July 21, 1884, Daily Alta California, San Francisco, California, U.S.A.

THE CAPTURE OF SONOMA. 
W. M. Boggs Corrects Some Errors Which Have Appeared In Print.

EDITOR OF THE ALTA: In your issue of the 18th instant, I notice an article headed, "American Flag in California." The article is taken from the Boston Daily Advertiser of January 8, 1870, and among other things states that Colonel Fremont was encamped at Sonoma about the time of its capture, which is a mistake, and as I participated in the taking of California after the hauling down of the Bear Fag, I became acquainted with many of the principal actors in that short but decisive campaign.

H. Porterfield, one of the Bear party, now a resident of Napa county, in a conversation with me to-day, stated that Fremont was not at Sonoma when the place was captured, but was somewhere in the Upper Sacramento Valley, on his return from his trip toward Oregon, having left California with his party, but he was overtaken by Major Archibald Gillespie, who carried letters from the U. S. Government to Fremont to return to California and await orders. He did not arrive at Sonoma for several days after the place was captured by the Bear party, under their leader, old Bob Merrit. Porterfield's account of the making of the Bear flag and hoisting the same, and the first organization of the Bear party in the Upper Napa Valley, agrees with the account of all those men who were present and participated, among whom was Captain Merrit, Captain Ford, Ben and Sam Kelsey, Dr. Semple, who afterward founded Benicia; Uncle Billy Baldridge, now residing near Oakville, Napa County; Wm. Haignaul, Esq., now a resident of Napa City; the two Elliotts, now deceased, and Ben Dewell, Bill Scott and Bill Todd and Captain Swift, all of whom were active participants, including Captain John Grigsby. These men served under Fremont afterwards in his famous march to the southern part of the State. Franklin Sears, now an old resident of Sonoma, was also with the party at Sonoma, and Uncle Jack York, of St. Helena.

These men assembled in Upper Napa Valley, at the place since known as Kellogg's Mill, and organized by electing old Bob Merrit captain, and advanced on Sonoma at the break of day, surprising the garrison and capturing a number of prominent Californians, among whom were General M. G. Vallejo, his brother, Captain Don Salvador Vallejo, Colonel Victor Prudhon (a Frenchman that held a Colonel's commission in the Mexican army), Jacob P. Lease, brother-in-law to General Vallejo, and several other noted Californians.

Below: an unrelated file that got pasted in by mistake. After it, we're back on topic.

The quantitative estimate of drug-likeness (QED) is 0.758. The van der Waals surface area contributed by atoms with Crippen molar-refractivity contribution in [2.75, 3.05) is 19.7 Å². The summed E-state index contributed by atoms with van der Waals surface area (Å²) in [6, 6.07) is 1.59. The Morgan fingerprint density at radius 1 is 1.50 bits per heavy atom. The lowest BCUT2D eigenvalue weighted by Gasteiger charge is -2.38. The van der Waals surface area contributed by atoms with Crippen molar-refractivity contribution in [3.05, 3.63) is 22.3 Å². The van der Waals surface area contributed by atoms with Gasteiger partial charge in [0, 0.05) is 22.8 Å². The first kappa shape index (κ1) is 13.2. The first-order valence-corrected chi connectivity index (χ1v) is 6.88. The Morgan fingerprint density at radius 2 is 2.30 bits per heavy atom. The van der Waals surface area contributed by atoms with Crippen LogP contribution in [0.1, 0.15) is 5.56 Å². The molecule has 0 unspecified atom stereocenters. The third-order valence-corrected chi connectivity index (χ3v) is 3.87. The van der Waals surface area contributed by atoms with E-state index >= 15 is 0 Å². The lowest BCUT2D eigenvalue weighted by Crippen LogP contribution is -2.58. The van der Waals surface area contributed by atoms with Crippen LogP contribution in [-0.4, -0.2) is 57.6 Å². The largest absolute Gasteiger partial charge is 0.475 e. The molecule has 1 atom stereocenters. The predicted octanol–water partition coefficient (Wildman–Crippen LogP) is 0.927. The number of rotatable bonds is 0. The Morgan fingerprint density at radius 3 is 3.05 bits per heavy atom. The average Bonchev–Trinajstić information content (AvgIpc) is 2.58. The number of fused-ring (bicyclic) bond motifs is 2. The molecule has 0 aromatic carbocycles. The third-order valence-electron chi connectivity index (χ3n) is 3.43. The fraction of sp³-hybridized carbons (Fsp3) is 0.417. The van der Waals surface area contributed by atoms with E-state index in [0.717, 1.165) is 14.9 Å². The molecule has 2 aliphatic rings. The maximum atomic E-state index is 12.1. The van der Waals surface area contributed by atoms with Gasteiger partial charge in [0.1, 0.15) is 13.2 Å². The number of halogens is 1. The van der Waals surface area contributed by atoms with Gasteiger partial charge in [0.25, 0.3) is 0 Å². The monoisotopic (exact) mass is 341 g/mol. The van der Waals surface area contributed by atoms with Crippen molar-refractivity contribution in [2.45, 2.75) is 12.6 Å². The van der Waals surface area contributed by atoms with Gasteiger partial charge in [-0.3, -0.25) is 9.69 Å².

Expeditions of John Charles Fremont.

After taking possession of Sonoma by the Bear party, Wm. B. Ide was selected to command the garrison and govern the Bear party; the prisoners were sent with an escort to Sutter's Fort, in charge of Captain John Grigsby, who arrived there safe with his prisoners. He placed them in Fremont's charge, who had in the meantime arrived on his return trip from the Upper Sacramento.

These facts I have from Gillespie himself and also from Fremont and from Captain Grigsby and others who were with the party, and members of the Bear party with whom I have the most intimate acquaintance and with whom I served during the close of the Mexican war. There are a number of the old Bear party men living around Napa, and they do not like to have the capture of Sonoma accredited to Colonel Fremont, although the Colonel came there afterward and advised them to adopt a flag, which resulted in the making of the Bear flag by Bill Todd, assisted by old Peter Storm, an old Norwegian, whom we interred in the Napa Cemetery Borne years ago.

With these few exceptions Mr. Dunbar's story of the conquest of California is correct. There were about 28 or 30 men at the outset in Upper Napa, where the party first organized to advance on Sonoma under the leadership of Merrit.

Respectfully W. M. Bogg


The Naval Order of the United States has a history dating from 1890. Membership includes a wide range of individuals, many with highly distinguished career paths.

The San Francisco Commandery meets the first Monday of each month at the San Francisco Italian Athletic Club in San Francisco, California and holds two formal dinners each year:

  • Annual Midway Night Celebration -In June at the Marines' Memorial Club, 609 Sutter St, San Francisco.
  • Pearl Harbor Memorial Dinner - In December at the University Club, 800 Powell St, San Francisco. Dinner Dress Blue Jacket uniform or equivalent.